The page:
Almost time

While summer gives way to fall and other parts of the country gird for their first snows of the year, Sonoma Valley has entered the best season of the year, the Indian Summer days that lead to harvest. Mylar ribbons wave madly in the wind, shooing birds away from the ripening grapes. Pinwheels and balloons draw attention to winery announcements (New Release, Wine Sale or Harvest Tour Today Only) and special events. Ninety-degree heat bakes the grapes during the daytime, while fifty- degree nights often leave them tucked beneath a soft layer of fog. Crews
make one last sweep through the vineyards, trimming clusters that are unevenly ripening or are too young to mature by harvest, leaving the discards to compost into the soil. Then they start with the Sauvignon Blanc and Chardonnay vineyards, arriving in the dark to harvest in the cool of the day.

At Kunde, where our old-vine zins are gestating in the historic Shaw vineyard, harvest is still a few weeks away, but loads of Chardonnay grapes arrive daily at the crush pad, waiting for their turn in the presses. Crews are almost invisible from the road as they finish the morning's work. Cars speed by on the Sonoma Highway with no idea that a new crop is on its way to the barrel. Nor can they see the fruits of

our vine's labor, which hangs in dense clumps beneath the carefully pruned canopy of leaves. The grapes have thick purple skins, and flesh as sweet as any table grapes you've ever tasted. They range from blueberry to marble sized, often on the same cluster, where they grow as tight as corn kernels on the cob. That can cause problems if fall rains arrive early. Unless breezes come along to evaporate the moisture, grapes can rot on the vine. Too much heat, on the other hand, can make them shrivel.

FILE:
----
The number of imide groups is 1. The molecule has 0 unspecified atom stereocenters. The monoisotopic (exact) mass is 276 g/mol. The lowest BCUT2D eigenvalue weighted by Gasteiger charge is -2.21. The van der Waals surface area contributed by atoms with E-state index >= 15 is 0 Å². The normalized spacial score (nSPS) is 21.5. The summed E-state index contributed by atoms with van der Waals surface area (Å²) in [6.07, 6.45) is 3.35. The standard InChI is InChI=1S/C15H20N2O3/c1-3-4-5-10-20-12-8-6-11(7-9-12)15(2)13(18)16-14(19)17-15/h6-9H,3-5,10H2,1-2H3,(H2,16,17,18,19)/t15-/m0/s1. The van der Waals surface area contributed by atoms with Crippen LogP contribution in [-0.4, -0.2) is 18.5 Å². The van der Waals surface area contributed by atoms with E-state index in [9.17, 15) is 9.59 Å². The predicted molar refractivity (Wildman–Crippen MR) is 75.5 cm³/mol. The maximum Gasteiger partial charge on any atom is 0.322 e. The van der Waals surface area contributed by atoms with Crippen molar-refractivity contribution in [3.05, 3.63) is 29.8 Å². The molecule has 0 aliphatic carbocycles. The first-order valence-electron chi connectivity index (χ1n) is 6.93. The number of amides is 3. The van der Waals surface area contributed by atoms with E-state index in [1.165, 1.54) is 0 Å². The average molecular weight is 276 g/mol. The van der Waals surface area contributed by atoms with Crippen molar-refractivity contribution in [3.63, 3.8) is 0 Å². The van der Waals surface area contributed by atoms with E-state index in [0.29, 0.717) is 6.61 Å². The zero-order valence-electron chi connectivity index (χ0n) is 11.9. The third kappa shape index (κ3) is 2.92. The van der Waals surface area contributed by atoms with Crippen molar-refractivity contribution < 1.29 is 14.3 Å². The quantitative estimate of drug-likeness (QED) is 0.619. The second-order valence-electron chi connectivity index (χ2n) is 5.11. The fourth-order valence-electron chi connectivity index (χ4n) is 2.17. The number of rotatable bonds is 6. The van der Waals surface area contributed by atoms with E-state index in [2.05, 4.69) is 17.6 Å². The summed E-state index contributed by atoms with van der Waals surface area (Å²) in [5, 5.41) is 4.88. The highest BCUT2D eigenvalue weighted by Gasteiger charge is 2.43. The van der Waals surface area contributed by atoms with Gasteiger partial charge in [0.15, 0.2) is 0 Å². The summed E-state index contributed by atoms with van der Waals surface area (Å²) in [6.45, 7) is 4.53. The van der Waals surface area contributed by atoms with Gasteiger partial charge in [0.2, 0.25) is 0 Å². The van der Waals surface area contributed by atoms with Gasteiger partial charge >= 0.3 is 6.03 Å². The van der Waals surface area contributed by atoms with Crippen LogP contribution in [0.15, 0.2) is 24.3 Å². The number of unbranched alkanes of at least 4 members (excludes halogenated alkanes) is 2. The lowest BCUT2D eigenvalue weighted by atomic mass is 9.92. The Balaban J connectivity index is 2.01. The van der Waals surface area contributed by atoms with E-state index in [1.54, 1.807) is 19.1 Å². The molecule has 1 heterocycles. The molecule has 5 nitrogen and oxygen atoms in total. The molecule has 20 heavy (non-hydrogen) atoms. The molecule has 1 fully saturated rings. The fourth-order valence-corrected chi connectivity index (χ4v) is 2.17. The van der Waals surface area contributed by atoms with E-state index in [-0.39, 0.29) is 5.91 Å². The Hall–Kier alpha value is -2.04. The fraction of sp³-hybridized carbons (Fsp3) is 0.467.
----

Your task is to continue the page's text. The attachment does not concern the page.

Each day brings new crop estimates and more harvesting news. Just a week before the annual harvest fair, more than half the county's grapes still hang on their vines.



August is all about waiting. The valley's first sparkling wine harvests began the early part of the month. White grapes and pinot noirs will come next, and will be followed by the reds. Our Old Vine Zinfandels will be among the last, allowed to develop their rich, robust flavors until the very last moment.

This time of the year finds Tim Bell walking the rows, pulling off shoots that have grown too long and checking the leaves to make sure they're getting enough water. Mostly he studies the grapes. As winemaker, he's in charge of making the final call about which need more time on the vine and which are ready to pick. Once harvest begins, he and vineyard director Steve Thomas will coordinate the complex choreograpy of picking and crushing, making sure each new harvest is funneled into fermenting tanks as quickly as is humanly possible.

Until then, Bell and Thomas watch the weather for unseasonal rain that can grow into mildew or blazing sunshine that can wither the plants. People throughout the Sonoma Valley are poised for the moment when harvest begins in earnest. Then they'll spring to life, staging one of the state's biggest, longest parties of the year. In the meantime, our gnarly vine carries its grape clusters like hidden treasure.